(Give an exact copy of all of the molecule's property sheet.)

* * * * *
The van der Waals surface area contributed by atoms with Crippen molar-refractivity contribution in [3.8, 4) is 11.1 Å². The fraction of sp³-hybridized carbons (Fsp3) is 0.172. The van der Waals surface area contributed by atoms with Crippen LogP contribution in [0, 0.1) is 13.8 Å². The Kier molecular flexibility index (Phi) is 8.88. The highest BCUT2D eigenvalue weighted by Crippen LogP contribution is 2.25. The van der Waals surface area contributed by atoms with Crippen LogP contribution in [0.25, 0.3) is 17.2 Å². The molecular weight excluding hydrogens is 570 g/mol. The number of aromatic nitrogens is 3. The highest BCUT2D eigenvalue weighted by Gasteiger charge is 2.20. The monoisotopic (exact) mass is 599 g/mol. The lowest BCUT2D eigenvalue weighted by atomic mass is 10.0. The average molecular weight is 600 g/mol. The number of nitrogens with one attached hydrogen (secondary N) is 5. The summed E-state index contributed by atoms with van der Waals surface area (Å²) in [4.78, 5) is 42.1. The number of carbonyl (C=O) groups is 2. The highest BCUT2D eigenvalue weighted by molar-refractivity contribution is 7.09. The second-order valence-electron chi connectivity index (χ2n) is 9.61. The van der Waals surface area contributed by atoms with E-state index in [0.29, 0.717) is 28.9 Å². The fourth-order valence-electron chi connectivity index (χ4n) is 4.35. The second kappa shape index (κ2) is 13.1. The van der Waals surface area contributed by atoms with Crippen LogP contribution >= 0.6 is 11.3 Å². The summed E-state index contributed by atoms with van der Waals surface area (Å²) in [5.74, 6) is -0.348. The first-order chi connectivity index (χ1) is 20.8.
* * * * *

The van der Waals surface area contributed by atoms with Crippen molar-refractivity contribution in [3.8, 4) is 11.1 Å². The fraction of sp³-hybridized carbons (Fsp3) is 0.172. The van der Waals surface area contributed by atoms with Crippen LogP contribution in [0, 0.1) is 13.8 Å². The Kier molecular flexibility index (Phi) is 8.88. The highest BCUT2D eigenvalue weighted by Crippen LogP contribution is 2.25. The van der Waals surface area contributed by atoms with Crippen LogP contribution in [0.25, 0.3) is 17.2 Å². The molecular weight excluding hydrogens is 570 g/mol. The number of aromatic nitrogens is 3. The highest BCUT2D eigenvalue weighted by Gasteiger charge is 2.20. The monoisotopic (exact) mass is 599 g/mol. The lowest BCUT2D eigenvalue weighted by atomic mass is 10.0. The average molecular weight is 600 g/mol. The number of nitrogens with one attached hydrogen (secondary N) is 5. The summed E-state index contributed by atoms with van der Waals surface area (Å²) in [4.78, 5) is 42.1. The number of carbonyl (C=O) groups is 2. The highest BCUT2D eigenvalue weighted by molar-refractivity contribution is 7.09. The second-order valence-electron chi connectivity index (χ2n) is 9.61. The van der Waals surface area contributed by atoms with E-state index in [0.29, 0.717) is 28.9 Å². The fourth-order valence-electron chi connectivity index (χ4n) is 4.35. The second kappa shape index (κ2) is 13.1. The van der Waals surface area contributed by atoms with Crippen LogP contribution >= 0.6 is 11.3 Å². The summed E-state index contributed by atoms with van der Waals surface area (Å²) in [5.74, 6) is -0.348. The first-order chi connectivity index (χ1) is 20.8.